If you plan to explore the garden, to see smaller palaces, and to go on as many itineraries in the main palace as possible, a full day is barely enough to see the entire complex. I recall that we bought combo visit tickets at a train station in Paris proper on our first visit and that significantly expedited our access to all attractions. If you do not buy tickets in advance, budget non-trivial time for waiting in line to buy them onsite (probably less so in decidedly off-peak intervals); security line to get through to the palace can also require some wait.

If your goal is to just see the most lavish parts of the main palace coupled with a quick jaunt around the garden, you may fit it all into 2-3 hours, depending on wait lines and your rate of haste. Although organized tours do just that, I think you are short-changing yourself that way. I would recommend a healthy dose of lingering instead.

Versailles is reached by one of the RER lines from the center of Paris – the train ride takes about half an hour.

One other picture is the rare travel portrait work of mine that I count among my best efforts. The young lady in the picture has grown up quite a bit in the years since. The wide central alley running towards the lake probably looks the same today as it looked when we last saw it.

Versailles, France


Photography, Travel, World Heritage

A meal unlike any other

December 15th, 2014
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Imagine yourself, if you would, sitting on a terrace overlooking an amazing landscape. We will tentatively pin the place as a hamlet alongside Amalfi Coast, but it might as well be Albaicin in Granada, Amboise in Loire Valley, or any number of other places. The grand view is not a mandatory attribute – if all you can imagine is a cozy dining room that puts you in a romantic mood, you are fine. The sun slowly sinks into the sea or the fireplace gently crackles in the corner – these attributes are welcome but do not define the experience.

You are here to enjoy what will undoubtedly be the highlight of your overseas trip – a traditional local meal. Haute-cuisine establishments or anything that advertizes itself as having a menu turistico need not apply. We are talking a small bed-and-breakfast whose lovely owner offered to treat you to a dinner one night.

Since we decided to call it Italy, the meal is starting with a flute of Prosecco. Sipping the wine and enjoying the atmosphere, you greet the arrival of bruschetta with enthusiasm, as you do not yet suspect what is in store for you. The opening dish is as non-pretentious as it is delicious.

Then comes antipasto. A grand word to encompass slices of cheese and meat plus some olives and vegetables. You can’t make a dish simpler than that, but for a light eater it itself can constitute a whole meal.

Afterwards, pasta arrives. It could be penne or linguini or tagliatelli or more prosaic spaghetti, but it’s the home-made sauce that will taste as nothing you have tasted before. No point in asking for the name of the sauce – alla mia nonna Maria is the likely answer. You can ask for the recipe, of course, and the gracious host will oblige, but you will never be able to replicate the heavenly taste back home. Must be something to do with Italian air.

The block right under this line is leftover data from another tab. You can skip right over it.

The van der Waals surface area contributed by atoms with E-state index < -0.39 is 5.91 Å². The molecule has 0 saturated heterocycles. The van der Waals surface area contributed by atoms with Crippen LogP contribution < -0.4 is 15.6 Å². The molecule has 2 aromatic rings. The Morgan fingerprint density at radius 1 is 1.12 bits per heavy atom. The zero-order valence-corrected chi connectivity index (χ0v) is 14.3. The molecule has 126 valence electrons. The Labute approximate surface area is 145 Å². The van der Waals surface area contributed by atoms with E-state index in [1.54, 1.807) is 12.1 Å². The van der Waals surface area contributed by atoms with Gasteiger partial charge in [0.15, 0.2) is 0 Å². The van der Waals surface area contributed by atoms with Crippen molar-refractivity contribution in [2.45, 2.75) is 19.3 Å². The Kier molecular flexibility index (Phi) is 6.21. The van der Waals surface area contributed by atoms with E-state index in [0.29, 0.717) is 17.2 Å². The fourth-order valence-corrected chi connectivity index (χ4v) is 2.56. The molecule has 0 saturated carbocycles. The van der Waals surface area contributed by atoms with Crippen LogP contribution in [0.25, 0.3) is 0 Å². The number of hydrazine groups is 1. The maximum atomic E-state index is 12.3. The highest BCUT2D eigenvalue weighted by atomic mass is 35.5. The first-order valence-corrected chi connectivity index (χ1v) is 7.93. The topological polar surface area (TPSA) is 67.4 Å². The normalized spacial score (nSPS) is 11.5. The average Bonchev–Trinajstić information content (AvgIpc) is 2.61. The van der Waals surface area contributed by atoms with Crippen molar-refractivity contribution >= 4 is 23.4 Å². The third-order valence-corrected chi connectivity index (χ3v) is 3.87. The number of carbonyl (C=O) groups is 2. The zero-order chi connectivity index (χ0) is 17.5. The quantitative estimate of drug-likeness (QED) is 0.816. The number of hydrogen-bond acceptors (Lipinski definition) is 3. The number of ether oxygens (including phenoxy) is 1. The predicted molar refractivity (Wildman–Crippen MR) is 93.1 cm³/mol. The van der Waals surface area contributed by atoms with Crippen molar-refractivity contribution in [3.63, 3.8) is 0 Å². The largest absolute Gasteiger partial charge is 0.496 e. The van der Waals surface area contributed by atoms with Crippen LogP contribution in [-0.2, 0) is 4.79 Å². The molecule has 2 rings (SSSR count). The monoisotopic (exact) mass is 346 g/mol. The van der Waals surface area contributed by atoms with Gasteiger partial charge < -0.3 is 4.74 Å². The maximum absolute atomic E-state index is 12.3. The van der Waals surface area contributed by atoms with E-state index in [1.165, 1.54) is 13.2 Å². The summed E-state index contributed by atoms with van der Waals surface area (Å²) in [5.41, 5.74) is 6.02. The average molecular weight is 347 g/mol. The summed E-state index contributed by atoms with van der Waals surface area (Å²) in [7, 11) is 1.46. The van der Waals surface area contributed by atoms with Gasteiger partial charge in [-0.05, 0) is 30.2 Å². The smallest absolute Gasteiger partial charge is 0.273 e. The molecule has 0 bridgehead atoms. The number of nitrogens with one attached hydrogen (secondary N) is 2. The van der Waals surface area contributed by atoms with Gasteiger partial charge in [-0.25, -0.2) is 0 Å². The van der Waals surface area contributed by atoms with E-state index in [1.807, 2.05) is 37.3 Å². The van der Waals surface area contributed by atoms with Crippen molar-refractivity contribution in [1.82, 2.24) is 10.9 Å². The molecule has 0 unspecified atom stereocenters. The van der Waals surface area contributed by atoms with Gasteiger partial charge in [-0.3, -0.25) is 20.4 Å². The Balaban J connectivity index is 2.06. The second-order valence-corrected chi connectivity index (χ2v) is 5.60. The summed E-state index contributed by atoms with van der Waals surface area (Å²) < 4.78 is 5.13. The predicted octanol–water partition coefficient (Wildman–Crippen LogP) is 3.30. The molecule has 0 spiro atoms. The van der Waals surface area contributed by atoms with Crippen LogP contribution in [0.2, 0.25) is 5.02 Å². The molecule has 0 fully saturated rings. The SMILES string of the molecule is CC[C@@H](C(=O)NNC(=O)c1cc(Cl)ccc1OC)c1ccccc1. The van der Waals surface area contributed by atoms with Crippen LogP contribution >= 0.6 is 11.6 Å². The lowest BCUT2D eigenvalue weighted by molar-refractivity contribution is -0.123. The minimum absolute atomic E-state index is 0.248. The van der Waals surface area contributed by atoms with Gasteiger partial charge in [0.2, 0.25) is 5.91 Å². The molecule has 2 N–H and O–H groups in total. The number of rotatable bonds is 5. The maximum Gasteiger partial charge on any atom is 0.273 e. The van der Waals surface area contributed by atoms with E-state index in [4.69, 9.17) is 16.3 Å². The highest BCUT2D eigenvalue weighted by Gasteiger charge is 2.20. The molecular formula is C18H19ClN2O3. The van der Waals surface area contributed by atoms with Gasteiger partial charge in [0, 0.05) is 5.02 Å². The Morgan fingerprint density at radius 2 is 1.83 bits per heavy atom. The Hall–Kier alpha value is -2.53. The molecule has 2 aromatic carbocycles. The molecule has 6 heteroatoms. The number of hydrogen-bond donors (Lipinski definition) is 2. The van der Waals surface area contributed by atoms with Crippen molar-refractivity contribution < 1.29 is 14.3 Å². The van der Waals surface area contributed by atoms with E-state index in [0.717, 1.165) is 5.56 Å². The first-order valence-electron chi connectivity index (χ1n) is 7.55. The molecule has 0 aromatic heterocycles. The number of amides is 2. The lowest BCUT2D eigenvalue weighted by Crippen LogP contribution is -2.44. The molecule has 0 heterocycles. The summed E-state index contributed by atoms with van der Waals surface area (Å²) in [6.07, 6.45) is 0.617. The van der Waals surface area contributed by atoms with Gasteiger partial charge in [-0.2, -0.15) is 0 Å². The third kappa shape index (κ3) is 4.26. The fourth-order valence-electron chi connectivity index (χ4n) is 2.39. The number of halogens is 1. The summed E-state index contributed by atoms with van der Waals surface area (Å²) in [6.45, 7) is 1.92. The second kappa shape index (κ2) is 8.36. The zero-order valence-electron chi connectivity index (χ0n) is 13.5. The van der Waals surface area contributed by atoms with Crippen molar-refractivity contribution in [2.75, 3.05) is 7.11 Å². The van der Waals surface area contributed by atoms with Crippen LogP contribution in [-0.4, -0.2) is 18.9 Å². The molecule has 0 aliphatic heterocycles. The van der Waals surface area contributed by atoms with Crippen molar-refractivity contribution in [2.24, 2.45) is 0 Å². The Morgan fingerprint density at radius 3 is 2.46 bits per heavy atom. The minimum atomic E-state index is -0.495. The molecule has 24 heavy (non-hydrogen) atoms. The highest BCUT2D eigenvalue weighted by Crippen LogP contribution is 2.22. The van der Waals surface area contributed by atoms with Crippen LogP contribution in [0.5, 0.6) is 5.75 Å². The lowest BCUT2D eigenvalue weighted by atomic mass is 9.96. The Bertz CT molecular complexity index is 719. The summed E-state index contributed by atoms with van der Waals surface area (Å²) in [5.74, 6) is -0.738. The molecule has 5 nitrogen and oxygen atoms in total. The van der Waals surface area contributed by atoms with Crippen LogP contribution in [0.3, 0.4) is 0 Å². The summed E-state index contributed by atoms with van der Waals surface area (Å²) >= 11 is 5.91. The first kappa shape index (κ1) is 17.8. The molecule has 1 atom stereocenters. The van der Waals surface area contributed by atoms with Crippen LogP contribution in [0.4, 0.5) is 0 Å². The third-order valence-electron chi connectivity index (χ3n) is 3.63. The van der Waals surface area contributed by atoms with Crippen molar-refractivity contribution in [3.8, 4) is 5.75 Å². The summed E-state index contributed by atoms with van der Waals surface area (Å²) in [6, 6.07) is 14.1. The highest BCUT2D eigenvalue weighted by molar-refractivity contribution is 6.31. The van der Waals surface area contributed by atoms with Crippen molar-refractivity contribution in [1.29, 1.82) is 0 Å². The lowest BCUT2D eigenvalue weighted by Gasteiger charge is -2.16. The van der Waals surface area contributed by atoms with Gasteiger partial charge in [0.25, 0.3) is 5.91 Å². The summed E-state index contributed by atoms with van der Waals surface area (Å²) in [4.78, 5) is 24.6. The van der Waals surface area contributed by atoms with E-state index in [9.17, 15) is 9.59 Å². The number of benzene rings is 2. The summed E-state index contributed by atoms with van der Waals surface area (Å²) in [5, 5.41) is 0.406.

Looking at that bowl of pasta if front of you, you are starting to regret the eagerness with which you went after every last bite of the appetizers. You are also starting to consider whether there is any polite chance in hell to tell your host that you cannot finish her offering. However you’d think to express it, it smacks of lacking appreciation for the good woman’s efforts – and you are way too considerate to hurt her feelings that way.

You managed to finish the pasta, but of course, this is not the end of the meal. Next come costolette di agnello with polenta on the side. It does not look elaborate but it tastes out of this world. No way you’ll leave even a smidgen of it on the plate, even if it takes you all night!

Clever person that you are, you try to gauge the remainder of the meal by asking your host in your limited Italian, “And then, dessert?” She makes a face of unbearable sorrow and exclaims what sounds like “What?! You are not having the fish?!?!?!” Embarrassed that you insulted her, you hasten to convince her that you, in fact, cannot wait to taste the fish that she made for you.

After an hour or so you finally claim victory over the lamb chops. To your utter relief, the next course is actually the dessert. The smiling woman tells you something about fish but you are too addled by the amounts of food in your digestive tract to clearly discern whether she was making a joke about fish earlier or simply decided to take pity on you and removed the fish from the menu. The dessert is exquisitely-looking struffoli – the only item on the menu that may not have been made in the kitchen next door but instead bought at the local pasticceria.

Next comes espresso. And after that, five different varieties of limoncello to taste to your heart’s delight. Which you do for the next two hours because getting up from your table is certainly not a physical feat possible at present juncture.

Truly a meal that you will remember for years to come.


As you can probably guess, this was not exactly a fantasy but rather a very fond memory. We did have more or less this exact experience of a meal during our stay on Amalfi Coast more than a decade ago. I find it singularly incredible that we only spent two nights at the coast and each night left us with one of our most cherished memories of all of our travels (the previous night’s experience was recounted in this entry that I posted almost 5 years ago).